The Challenge of Hazardous Chemicals It's no news that consumers today want products that are not only healthy and safe, but also good for the environment. For the food and beverage industry, this increased demand for better products has been driven by the desire to make healthier choices and be able to more easily understand what ingredients are contained in the item. And although the industry has recently been fraught with controversy, such as the ongoing debate regarding whether GMO labeling should be mandatory, the premise is relatively simple: Let consumers know exactly what ingredients are used in the product and don't try to deceive them with buzzwords and marketing gimmicks on the packaging and labeling.
When it comes to cleaning and household products, though, it seems things are a little more complex. Of course, the same principles of health and safety apply. Most consumers would agree that, if possible, they would like to avoid products that contain harsh or hazardous chemicals. Many might assume that, if it is on store shelves, it can't be that harmful. But, as Vermont Public Radio recently pointed out, the Environmental Protection Agency is responsible for regulation of chemicals - and its governance has been somewhat limited by the Toxic Substance Control Act.
Discovering a Labeling Loophole The source pointed to some events that demonstrate the conflict between the court and the EPA, such as hazardous levels of PFOA being found in New Hampshire, Vermont and New York's water and when EPA was prohibited from banning asbestos in the early '90s. These are just some examples of instances that helped drive the EPA to its development of the Safer Choice Label program - a voluntary initiative aimed at providing companies - and consumers - with a better way to further evaluate the safety of chemicals in products.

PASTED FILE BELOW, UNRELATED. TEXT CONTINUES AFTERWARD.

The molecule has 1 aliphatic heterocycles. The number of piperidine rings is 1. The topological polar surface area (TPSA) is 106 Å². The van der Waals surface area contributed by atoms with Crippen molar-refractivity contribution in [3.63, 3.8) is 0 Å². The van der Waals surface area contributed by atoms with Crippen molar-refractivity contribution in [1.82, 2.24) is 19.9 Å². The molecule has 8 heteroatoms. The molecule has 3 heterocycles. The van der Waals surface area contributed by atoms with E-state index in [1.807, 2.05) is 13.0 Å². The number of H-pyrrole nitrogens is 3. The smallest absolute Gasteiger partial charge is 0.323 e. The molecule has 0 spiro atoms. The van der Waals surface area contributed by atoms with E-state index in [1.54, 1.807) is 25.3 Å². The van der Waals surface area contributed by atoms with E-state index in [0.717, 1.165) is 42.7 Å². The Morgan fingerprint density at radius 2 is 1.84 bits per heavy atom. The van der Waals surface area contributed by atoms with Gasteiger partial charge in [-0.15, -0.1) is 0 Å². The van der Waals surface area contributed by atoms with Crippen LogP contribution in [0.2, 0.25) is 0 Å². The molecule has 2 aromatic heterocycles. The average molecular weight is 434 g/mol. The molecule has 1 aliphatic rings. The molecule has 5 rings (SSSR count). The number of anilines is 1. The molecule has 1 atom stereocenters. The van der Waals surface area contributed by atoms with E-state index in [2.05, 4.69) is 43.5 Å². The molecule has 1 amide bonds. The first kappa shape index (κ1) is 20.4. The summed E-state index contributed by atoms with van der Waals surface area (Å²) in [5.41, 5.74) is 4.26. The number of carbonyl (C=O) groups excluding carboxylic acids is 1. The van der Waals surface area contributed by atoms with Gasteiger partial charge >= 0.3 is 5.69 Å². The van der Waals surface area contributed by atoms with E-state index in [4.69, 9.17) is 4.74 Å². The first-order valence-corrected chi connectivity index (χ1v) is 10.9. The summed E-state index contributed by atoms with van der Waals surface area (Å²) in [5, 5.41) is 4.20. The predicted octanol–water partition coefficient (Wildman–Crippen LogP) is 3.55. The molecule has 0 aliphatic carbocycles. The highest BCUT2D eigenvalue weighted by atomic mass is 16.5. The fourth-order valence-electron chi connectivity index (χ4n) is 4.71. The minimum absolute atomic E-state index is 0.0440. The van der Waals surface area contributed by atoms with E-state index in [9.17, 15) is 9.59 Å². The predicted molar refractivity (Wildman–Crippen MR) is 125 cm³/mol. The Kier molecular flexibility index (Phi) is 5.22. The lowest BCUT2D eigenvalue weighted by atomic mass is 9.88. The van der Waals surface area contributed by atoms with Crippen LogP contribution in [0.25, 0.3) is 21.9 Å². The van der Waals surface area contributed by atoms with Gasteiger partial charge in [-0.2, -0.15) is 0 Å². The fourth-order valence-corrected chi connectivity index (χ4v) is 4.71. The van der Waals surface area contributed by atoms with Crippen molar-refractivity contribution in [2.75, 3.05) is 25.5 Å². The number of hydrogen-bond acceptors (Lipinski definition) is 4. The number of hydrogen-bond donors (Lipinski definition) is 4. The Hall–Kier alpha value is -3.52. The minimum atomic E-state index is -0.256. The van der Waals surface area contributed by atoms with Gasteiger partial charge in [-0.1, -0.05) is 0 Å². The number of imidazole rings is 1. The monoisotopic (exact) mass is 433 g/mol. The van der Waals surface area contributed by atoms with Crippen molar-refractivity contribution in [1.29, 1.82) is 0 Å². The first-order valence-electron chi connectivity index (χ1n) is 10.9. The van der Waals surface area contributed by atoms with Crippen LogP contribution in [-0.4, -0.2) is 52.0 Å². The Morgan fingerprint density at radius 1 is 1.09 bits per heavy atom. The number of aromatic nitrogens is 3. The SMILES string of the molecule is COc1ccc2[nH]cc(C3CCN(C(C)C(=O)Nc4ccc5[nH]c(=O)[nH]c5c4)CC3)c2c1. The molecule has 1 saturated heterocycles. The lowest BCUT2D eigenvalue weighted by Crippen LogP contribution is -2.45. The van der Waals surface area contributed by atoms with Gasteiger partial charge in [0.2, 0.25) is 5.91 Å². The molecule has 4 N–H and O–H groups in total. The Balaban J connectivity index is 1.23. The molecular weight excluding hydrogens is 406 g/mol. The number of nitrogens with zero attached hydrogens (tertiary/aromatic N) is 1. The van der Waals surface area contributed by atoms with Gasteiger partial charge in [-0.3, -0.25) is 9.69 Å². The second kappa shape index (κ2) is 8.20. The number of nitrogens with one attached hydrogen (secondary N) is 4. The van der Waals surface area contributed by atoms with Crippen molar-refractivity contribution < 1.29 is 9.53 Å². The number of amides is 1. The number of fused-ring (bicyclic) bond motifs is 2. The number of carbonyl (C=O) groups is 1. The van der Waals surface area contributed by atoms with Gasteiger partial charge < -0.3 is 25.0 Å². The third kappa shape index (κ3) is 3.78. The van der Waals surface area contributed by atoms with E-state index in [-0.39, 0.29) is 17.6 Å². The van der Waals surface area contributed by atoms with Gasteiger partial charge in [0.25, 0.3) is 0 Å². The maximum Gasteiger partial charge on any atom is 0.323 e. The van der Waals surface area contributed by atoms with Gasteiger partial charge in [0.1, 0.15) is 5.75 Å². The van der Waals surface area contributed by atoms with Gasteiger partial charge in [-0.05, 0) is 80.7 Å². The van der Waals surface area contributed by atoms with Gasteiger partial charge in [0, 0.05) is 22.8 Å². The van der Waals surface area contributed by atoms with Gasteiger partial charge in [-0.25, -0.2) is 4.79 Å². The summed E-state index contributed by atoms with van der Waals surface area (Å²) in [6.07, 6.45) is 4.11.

"We realized was that, if we put a simple label on a product that people can see - we put that on a product that is safer, it's a safer choice for household products - that people will respond to that, that consumers will regulate with their dollars," EPA Top Administrator Gina McCarthy explained to the source. She added that the organization is extremely thorough in its science-backed research. And the terms of the Safe Choice program are pretty simple and straight-forward.
"If a chemical has data, which shows that it's got potential health effects for people or effects for the environment, we don't allow it to be used in program," said program manager Clive Davies. "[J]ust because it's allowed at low level, doesn't mean it's safer. So we only allow the safest possible chemicals."
EPA Label Gaining Popularity Among Companies Although the labeling program was initially introduced over two decades ago, it has recently undergone a rebranding and received a new logo. And it seems it has had a positive effect. For example, according to VPR, Seventh Generation, which previously steered away from using logos, liked the idea behind Safer Choice so much - and what it represented - that it decided to have its laundry detergent products certified.
Seventh Generation isn't the only business to recognize the value of this kind of safe labeling. Over the past year, there has been a 30 percent jump in Safer Choice label review requests. This year, Clorox was the recipient of a "Partner of the Year" award from the EPA. Even retail giant Walmart has joined in, promising to bring private-label products to Safer Choice standards.
There are a lot of factors businesses need to take into consideration when creating their product labels. However, given the rising popularity of the Safer Choice program among major brands, companies committed to demonstrating environmental responsibility and prioritizing the health and safety of its consumers would be well served by being approved to add the logo to their product labels.
On its website, the EPA offers some guidance on the new Safer Choice Label. After submitting chemical data, sellers will have their requests reviewed by a third party. Whether they are waiting approval or not yet sure about committing to the program, it is highly recommended that businesses - at the very least - look into what chemicals and harmful substances are listed by the EPA, and take proactive and preventative measures to eliminate them from their own products.